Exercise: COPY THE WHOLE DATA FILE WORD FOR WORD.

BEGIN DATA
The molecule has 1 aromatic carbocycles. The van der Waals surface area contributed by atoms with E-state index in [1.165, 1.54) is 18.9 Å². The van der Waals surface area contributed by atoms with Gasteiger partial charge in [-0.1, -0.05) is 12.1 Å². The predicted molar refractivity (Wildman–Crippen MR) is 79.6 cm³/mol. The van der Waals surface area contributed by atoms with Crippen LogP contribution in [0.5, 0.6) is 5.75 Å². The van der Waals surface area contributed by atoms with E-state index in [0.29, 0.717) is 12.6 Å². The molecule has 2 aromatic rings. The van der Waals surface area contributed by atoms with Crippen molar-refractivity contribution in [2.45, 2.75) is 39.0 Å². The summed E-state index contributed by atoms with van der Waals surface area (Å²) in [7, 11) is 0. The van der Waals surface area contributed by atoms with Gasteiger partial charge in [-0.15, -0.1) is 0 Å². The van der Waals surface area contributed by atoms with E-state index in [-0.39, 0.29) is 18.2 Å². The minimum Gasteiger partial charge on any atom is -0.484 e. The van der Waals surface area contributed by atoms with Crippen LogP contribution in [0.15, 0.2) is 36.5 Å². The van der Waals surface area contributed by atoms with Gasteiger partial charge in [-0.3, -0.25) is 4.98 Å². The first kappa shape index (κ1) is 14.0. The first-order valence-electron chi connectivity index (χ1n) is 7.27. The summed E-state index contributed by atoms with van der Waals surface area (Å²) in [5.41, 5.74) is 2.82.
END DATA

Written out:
The molecule has 1 aromatic carbocycles. The van der Waals surface area contributed by atoms with E-state index in [1.165, 1.54) is 18.9 Å². The van der Waals surface area contributed by atoms with Gasteiger partial charge in [-0.1, -0.05) is 12.1 Å². The predicted molar refractivity (Wildman–Crippen MR) is 79.6 cm³/mol. The van der Waals surface area contributed by atoms with Crippen LogP contribution in [0.5, 0.6) is 5.75 Å². The van der Waals surface area contributed by atoms with E-state index in [0.29, 0.717) is 12.6 Å². The molecule has 2 aromatic rings. The van der Waals surface area contributed by atoms with Crippen molar-refractivity contribution in [2.45, 2.75) is 39.0 Å². The summed E-state index contributed by atoms with van der Waals surface area (Å²) in [7, 11) is 0. The van der Waals surface area contributed by atoms with Gasteiger partial charge in [-0.15, -0.1) is 0 Å². The van der Waals surface area contributed by atoms with E-state index in [-0.39, 0.29) is 18.2 Å². The minimum Gasteiger partial charge on any atom is -0.484 e. The van der Waals surface area contributed by atoms with Crippen LogP contribution in [0.15, 0.2) is 36.5 Å². The van der Waals surface area contributed by atoms with Gasteiger partial charge in [-0.3, -0.25) is 4.98 Å². The first kappa shape index (κ1) is 14.0. The first-order valence-electron chi connectivity index (χ1n) is 7.27. The summed E-state index contributed by atoms with van der Waals surface area (Å²) in [5.41, 5.74) is 2.82.